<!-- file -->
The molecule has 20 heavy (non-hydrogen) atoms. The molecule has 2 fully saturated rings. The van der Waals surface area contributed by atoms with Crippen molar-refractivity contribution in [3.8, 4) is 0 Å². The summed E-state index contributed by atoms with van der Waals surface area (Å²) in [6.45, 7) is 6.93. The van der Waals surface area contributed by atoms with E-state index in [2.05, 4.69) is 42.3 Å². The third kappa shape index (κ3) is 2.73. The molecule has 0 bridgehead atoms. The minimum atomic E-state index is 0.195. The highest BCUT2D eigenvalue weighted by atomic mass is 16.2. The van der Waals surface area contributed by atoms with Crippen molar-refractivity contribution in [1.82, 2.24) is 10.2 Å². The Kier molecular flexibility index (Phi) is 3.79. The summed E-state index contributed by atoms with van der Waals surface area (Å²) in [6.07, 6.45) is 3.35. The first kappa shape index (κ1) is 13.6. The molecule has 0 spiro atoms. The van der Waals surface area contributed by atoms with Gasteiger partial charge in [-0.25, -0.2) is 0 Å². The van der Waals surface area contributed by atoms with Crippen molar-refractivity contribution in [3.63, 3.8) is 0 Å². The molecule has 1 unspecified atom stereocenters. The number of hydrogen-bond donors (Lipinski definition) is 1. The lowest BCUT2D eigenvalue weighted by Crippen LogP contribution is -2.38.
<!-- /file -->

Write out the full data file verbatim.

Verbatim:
The molecule has 20 heavy (non-hydrogen) atoms. The molecule has 2 fully saturated rings. The van der Waals surface area contributed by atoms with Crippen molar-refractivity contribution in [3.8, 4) is 0 Å². The summed E-state index contributed by atoms with van der Waals surface area (Å²) in [6.45, 7) is 6.93. The van der Waals surface area contributed by atoms with E-state index in [2.05, 4.69) is 42.3 Å². The third kappa shape index (κ3) is 2.73. The molecule has 0 bridgehead atoms. The minimum atomic E-state index is 0.195. The highest BCUT2D eigenvalue weighted by atomic mass is 16.2. The van der Waals surface area contributed by atoms with Crippen molar-refractivity contribution in [1.82, 2.24) is 10.2 Å². The Kier molecular flexibility index (Phi) is 3.79. The summed E-state index contributed by atoms with van der Waals surface area (Å²) in [6.07, 6.45) is 3.35. The first kappa shape index (κ1) is 13.6. The molecule has 0 spiro atoms. The van der Waals surface area contributed by atoms with Gasteiger partial charge in [-0.25, -0.2) is 0 Å². The van der Waals surface area contributed by atoms with Crippen molar-refractivity contribution in [3.63, 3.8) is 0 Å². The molecule has 1 unspecified atom stereocenters. The number of hydrogen-bond donors (Lipinski definition) is 1. The lowest BCUT2D eigenvalue weighted by Crippen LogP contribution is -2.38.